6. Ken Gagne adds:

    A friend and I watched the RiffTrax of this film on Saturday. It was his first exposure to RiffTrax, and he was practically in stitches in the first five minutes! Since he really liked Casino Royale without the commentary, he was totally caught offguard to hear it taken so unseriously.

    I agree that this was one of RiffTrax's better riffs. The dialogue was quick, funny, and consistent. But it did drive home the fact that, unlike MST3K, RiffTrax work best on films you've already seen. Casino Royale is a good film on its own, and the commentary overpowered much of the critical dialogue, which would've proven very annoying and distracting were you trying to follow the plot.

  7. Michael adds:

    I totally agree with you, I don't want to see Bond struggling with his own feelings either.

    I haven't seen the newest Quantum of Solace yet, but from what I have heard it has taken the series to even more pretentious levels.

    To top that off, today I read that a Bond producer could very well cast a black actor as the next Bond. I wouldn't like that very much and think it could actually be the marketing mistake of the decade — I have outlined why on my blog.

  8. Beruk adds:

    I know alot of people who never got into the Bond character who like the new Royale. This notion that Bond became the cool cynical, cad that Sean Connery portrayed the minute he was made a 007 is silly. Its like someone who insists on putting tabasco sauce on everything he eats, he may like it, it doesn't mean he it's the right way to enjoy every meal This is Bond year one, the edge develops over time (just like Batman begins, etc). Also, you have to remember these are largely period pieces, the 007 of Sean Connery's time would not cut it in this day and age. These are spies, they have to blend in and reflect the times they are in.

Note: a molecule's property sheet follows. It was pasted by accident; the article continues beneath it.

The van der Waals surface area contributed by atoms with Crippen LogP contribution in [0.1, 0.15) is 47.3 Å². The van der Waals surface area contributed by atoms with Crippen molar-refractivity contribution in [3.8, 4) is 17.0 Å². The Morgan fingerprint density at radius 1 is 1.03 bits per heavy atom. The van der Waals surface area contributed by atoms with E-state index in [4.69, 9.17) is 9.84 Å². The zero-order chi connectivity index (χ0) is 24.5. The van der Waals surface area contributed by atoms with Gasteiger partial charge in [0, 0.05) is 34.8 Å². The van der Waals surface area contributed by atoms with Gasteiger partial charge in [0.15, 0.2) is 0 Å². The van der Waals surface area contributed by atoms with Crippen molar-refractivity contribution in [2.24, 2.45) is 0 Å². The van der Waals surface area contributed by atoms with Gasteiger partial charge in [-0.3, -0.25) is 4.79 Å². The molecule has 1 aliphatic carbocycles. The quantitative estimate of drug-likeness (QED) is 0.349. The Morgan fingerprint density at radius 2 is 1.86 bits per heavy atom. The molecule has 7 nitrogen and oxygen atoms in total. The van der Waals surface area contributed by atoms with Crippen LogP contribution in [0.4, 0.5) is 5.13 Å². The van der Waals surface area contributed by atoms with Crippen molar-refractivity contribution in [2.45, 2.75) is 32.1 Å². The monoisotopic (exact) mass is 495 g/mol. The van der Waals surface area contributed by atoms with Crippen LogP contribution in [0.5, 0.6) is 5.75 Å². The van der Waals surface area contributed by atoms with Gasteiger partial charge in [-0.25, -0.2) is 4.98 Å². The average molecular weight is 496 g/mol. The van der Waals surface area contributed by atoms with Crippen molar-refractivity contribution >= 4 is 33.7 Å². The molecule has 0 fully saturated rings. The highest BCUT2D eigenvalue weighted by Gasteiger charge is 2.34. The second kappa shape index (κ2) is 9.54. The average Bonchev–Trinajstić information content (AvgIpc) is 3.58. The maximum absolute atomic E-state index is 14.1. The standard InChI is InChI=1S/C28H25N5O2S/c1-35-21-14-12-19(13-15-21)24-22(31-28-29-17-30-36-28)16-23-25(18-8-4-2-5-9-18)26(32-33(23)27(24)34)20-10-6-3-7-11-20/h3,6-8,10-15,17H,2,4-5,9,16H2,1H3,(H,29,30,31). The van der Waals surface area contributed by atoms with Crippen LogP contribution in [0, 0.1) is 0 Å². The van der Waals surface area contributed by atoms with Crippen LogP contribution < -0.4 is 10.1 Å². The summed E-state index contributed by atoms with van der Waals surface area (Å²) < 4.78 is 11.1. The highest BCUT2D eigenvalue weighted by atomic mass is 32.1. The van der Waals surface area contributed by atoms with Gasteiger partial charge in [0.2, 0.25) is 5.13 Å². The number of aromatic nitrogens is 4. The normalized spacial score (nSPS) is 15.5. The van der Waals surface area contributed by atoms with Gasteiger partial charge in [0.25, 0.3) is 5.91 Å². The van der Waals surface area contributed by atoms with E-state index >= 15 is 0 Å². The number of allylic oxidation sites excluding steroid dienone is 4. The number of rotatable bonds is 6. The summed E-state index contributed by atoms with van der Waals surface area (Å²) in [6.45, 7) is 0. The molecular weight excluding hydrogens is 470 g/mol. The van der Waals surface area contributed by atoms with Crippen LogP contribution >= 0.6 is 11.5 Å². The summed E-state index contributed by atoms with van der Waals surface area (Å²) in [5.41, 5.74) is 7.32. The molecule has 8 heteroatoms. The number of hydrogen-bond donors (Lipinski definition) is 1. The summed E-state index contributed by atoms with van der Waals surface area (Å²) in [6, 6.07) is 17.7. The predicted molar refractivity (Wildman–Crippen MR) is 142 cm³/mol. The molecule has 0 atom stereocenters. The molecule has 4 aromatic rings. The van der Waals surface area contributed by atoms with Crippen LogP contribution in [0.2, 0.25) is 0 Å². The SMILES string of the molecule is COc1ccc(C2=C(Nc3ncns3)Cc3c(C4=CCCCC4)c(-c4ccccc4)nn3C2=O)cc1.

As far as playing Bond of another color, 5 different actors has played the same character, furthermore considering the racial make up of enemies a 007 would have to face, the idea MI6 would not recruit people of different complexions, is silly. So anyone who has reflexively has a problem with a black actor or non-caucasian playing the role of Bond, I think perhaps you may need to examine why this would be an issue for you.

  9. John Frusciante adds:

    I totally agree with Beruk. they have to consider the audience before hiring a new bond. I think the new bond is great, and the added personal emotions just makes the movies more worthy of watching.
    But if you are looking for a copy of connory, i guess you could be disappointed, because the new bond is as far from him as you can get.
    you have to remember that they are making a movie for the general public, not only for the die hard bond fans.

    On a side note, i really enjoyed Quantum of solace. Action packed with a story attached, you don't find many movies like that nowadays.